Lawsuits were filed [in March 2002] in federal district courts in New York and New Jersey on behalf of [attorney and prominent reparations activist] Deadria Farmer-Paellman and Richard E. Barber as representatives of slave descendants against corporations involved in slavery. The suits seek an accounting of slavery-related profits and damages based on unjust enrichment.
Bypassing the statute of limitations
It is hard to argue that profits derived from slavery were not unjustly earned, or that it is inappropriate to have these corporations share in repairing the broken lives of those who suffer...
(The entire section is 893 words.)
Reparations Lawsuits Face Numerous Legal Hurdles
Allen C. Guelzo is dean of the Templeton Honors College at Eastern University in St. David’s, Pennsylvania, and is the author of Abraham Lincoln: Redeemer President.
Summary: Reparations payments made to Jewish survivors of the Holocaust and to Japanese Americans for their internment during World War II are cited as legal precedents by proponents of slavery reparations for African Americans. The federal government, however, cannot be held liable for slavery because slavery was legalized by state, not federal, statutes. In addition, too many years have passed to hold corporations involved in the slave trade accountable. Identifying who should receive reparations would be even more difficult since much racial mixing has occured since the Civil War. The Civil War itself should be considered the ultimate “mechanism of justice” paid to African Americans for slavery.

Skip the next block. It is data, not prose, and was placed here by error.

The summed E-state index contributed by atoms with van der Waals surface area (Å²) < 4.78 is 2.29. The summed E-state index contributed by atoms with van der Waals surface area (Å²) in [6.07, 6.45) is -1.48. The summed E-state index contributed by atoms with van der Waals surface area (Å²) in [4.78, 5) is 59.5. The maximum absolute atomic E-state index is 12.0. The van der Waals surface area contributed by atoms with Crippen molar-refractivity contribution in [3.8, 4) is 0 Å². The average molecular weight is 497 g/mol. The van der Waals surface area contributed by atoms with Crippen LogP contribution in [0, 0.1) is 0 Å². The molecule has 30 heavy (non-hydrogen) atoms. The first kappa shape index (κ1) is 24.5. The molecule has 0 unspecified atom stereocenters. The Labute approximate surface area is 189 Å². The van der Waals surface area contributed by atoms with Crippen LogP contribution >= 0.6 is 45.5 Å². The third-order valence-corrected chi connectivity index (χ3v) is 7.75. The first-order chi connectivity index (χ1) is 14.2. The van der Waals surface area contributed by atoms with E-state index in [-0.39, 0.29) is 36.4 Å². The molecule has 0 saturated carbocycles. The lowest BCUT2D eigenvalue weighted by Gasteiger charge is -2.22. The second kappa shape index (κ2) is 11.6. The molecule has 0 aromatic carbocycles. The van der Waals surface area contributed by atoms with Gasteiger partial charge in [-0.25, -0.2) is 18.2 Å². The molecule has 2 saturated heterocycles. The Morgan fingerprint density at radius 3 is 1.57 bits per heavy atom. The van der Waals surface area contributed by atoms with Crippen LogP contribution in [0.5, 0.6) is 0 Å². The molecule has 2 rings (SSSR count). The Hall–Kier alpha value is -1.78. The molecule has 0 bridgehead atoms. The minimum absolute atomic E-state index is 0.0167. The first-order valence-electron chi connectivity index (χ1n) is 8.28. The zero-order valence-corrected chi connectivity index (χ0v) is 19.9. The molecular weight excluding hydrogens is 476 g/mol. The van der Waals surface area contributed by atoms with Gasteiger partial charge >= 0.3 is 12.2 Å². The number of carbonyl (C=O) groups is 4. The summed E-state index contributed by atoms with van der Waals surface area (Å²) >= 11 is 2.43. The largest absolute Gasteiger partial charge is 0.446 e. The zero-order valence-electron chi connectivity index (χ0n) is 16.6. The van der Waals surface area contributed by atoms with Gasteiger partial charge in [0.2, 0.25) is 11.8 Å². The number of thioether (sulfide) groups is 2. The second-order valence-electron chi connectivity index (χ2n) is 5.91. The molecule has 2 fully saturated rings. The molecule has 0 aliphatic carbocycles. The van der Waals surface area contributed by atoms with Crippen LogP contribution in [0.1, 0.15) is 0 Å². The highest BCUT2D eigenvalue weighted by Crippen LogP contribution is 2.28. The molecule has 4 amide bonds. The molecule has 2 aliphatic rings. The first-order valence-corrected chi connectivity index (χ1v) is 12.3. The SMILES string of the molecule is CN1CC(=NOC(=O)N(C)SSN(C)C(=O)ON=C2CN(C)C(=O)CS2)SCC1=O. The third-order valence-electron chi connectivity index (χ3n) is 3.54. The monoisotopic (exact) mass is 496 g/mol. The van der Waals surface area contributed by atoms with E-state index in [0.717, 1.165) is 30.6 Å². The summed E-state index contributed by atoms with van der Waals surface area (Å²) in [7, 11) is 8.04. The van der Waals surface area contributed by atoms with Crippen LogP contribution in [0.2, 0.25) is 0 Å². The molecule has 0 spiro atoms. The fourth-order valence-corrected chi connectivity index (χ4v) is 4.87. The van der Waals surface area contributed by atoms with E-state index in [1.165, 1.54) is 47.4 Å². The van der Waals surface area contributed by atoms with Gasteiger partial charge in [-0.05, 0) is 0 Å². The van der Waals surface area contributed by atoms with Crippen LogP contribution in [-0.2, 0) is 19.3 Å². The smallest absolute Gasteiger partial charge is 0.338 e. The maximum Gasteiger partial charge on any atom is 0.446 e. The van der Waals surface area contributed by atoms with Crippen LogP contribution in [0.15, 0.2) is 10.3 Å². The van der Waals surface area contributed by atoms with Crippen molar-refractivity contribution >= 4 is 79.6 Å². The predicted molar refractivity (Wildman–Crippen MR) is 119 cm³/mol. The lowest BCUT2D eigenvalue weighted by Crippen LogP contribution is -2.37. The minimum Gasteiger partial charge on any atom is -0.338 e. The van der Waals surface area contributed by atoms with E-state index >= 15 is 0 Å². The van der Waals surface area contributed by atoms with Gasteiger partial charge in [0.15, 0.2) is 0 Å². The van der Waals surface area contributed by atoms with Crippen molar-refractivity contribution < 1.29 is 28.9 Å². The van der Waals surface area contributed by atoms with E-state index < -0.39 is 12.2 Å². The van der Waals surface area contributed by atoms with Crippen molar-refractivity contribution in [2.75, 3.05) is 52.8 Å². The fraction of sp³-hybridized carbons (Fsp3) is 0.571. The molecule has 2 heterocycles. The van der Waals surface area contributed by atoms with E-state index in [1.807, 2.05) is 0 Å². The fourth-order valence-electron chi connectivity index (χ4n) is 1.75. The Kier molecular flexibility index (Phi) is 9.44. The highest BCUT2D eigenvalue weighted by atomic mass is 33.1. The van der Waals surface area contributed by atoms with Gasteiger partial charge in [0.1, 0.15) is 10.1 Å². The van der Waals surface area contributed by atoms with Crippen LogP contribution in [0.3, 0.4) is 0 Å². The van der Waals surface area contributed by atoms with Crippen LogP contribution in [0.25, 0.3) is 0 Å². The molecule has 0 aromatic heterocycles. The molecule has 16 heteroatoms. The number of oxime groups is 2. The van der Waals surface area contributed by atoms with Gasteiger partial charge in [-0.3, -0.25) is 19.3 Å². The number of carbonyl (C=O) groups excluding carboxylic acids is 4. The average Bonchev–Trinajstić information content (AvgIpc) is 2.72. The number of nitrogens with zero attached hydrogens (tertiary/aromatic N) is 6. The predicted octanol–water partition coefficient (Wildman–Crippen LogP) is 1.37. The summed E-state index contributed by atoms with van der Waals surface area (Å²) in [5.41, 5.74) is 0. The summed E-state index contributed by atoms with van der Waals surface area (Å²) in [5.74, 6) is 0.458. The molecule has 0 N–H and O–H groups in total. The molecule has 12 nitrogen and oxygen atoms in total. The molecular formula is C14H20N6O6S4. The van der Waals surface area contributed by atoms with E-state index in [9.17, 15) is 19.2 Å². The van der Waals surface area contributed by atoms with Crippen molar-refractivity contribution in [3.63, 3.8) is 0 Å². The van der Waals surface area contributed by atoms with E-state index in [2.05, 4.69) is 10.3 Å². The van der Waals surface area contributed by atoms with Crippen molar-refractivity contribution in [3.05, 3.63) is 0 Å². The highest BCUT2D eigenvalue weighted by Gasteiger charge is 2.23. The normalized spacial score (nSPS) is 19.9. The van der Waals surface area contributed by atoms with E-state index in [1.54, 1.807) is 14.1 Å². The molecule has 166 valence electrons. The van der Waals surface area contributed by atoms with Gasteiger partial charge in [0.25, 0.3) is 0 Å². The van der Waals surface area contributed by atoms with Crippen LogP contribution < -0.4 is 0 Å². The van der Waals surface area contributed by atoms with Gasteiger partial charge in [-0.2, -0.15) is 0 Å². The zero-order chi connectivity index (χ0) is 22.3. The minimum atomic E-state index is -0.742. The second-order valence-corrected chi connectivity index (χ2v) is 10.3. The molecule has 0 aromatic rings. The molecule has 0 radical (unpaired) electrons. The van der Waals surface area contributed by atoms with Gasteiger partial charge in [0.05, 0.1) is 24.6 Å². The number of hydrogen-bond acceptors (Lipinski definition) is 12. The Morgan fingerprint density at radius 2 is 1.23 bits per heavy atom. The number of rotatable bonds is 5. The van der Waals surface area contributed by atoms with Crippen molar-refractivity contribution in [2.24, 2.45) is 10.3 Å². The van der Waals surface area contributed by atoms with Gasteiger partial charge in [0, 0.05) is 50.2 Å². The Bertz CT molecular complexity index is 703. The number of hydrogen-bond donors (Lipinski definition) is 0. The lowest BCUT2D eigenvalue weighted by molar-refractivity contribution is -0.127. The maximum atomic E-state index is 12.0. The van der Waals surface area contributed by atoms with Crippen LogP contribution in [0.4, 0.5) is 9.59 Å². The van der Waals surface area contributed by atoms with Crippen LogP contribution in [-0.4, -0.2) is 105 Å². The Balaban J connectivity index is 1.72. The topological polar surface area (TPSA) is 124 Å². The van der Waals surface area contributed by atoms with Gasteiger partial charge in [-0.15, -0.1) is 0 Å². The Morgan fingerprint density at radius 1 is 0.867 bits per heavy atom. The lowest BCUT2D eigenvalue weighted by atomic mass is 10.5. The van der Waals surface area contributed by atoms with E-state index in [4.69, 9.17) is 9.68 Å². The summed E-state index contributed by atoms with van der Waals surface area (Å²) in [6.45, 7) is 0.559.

On May 4, 1969, James Forman rose to interrupt the Sunday morning services at New York City’s Riverside Church to read aloud a “Black Manifesto.” The Manifesto was an explosive declaration of independence by a new generation of young black activists who had grown impatient with the slow-moving, nonviolent tactics that had prevailed in the Civil Rights Movement. It was intended to shock, and shock it did, not least because, among its other features, it demanded $500 million as reparations “due us as a people who have been...
(The entire section is 4014 words.)